Yoga- a beneficial practice or the work of the devil? The increasing popularity of yoga in the United States has sparked controversy among evangelical Christians and fundamentalist Hindus. In this article, Jain reports the view points of several Christian and Hindu figures, who criticize the practice of yoga in America, and provides counter arguments to the monolithic views on the ancient practice.
This coming weekend will be marked by a 25th anniversary gathering and celebration for the important scholarly enterprise known as the Jesus Seminar. A good time to ask what difference it makes when the Jesus of history turns out to be considerably more interesting than the myth-encrusted Christ created by the church over the centuries. Or does it make any difference at all?read more
A debate has raged over the last 18 months as to whether the tea party movement is racist…I propose to put this debate to rest. The tea party is racist. Its followers have deployed a brilliant strategy to deflect charges of racism by using a form of the legislative provision known as…read more
Vallianatos’ book addresses a crime of the past that still affects us today, and whose rectification could facilitate a more humanistic future. He reveals the censored history of the conflict between Christianity and ancient Greek culture (“Jerusalem versus Athens”) in late antiquity.read more
Many people may be only dimly aware of the profound changes taking place in the medical establishment. In an appealing narrative style, Bob Keck offers a personal and social history of the transformation of medicine from being totally materialistic and mechanistic to becoming comprehensive, holistic, and integrated. He provides scientific data and a rational basis for accepting the irrational, emotional, and spiritual aspects of the healing process. Although the book is aimed primarily at the individual, religious communities as a whole could profit from paying attention to what Keck has to say about developing an appreciation of the sacred in the quest for physical health (James R. Adams, TCPC)read more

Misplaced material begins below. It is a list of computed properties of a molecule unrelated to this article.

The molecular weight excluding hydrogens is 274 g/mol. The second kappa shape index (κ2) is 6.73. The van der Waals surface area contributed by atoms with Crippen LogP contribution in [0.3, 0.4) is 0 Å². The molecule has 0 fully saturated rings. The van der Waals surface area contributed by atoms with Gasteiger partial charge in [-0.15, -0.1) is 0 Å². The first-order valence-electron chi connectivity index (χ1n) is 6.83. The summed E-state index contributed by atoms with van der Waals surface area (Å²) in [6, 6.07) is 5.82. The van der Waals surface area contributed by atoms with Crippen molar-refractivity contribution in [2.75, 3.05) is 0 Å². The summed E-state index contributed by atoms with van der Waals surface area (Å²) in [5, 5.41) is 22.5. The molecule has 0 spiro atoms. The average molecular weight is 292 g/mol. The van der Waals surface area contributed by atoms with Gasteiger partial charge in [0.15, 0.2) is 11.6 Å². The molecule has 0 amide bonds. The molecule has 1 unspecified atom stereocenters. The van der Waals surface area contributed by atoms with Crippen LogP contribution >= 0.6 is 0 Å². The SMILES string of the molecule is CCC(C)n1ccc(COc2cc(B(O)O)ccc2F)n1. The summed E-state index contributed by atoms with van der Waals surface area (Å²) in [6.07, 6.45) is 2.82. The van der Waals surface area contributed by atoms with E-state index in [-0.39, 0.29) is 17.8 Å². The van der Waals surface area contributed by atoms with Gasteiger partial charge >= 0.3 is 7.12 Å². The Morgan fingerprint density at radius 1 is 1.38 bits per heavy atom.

Examines the roles, lives, and philosophies of life of the African-American slave woman during the period of slavery in the United States and later. Dr. Martin, a Presbyterian minister, describes and dissects how the Christian religion of the slaveowner was used (and abused) by him to control his slaves, but also demonstrates how the slave women (and men) found in the same Christianity the key to their survival.read more
Anyone who cares at all about economic justice must read Barbara Ehrenreich’s account of trying to support herself on low wage jobs:
“The worst, for some reason, are the Visible Christians–like the ten-person table, all jolly and sanctified after Sunday night service, who run me mercilessly and then leave me $1 on a $92 bill.”read more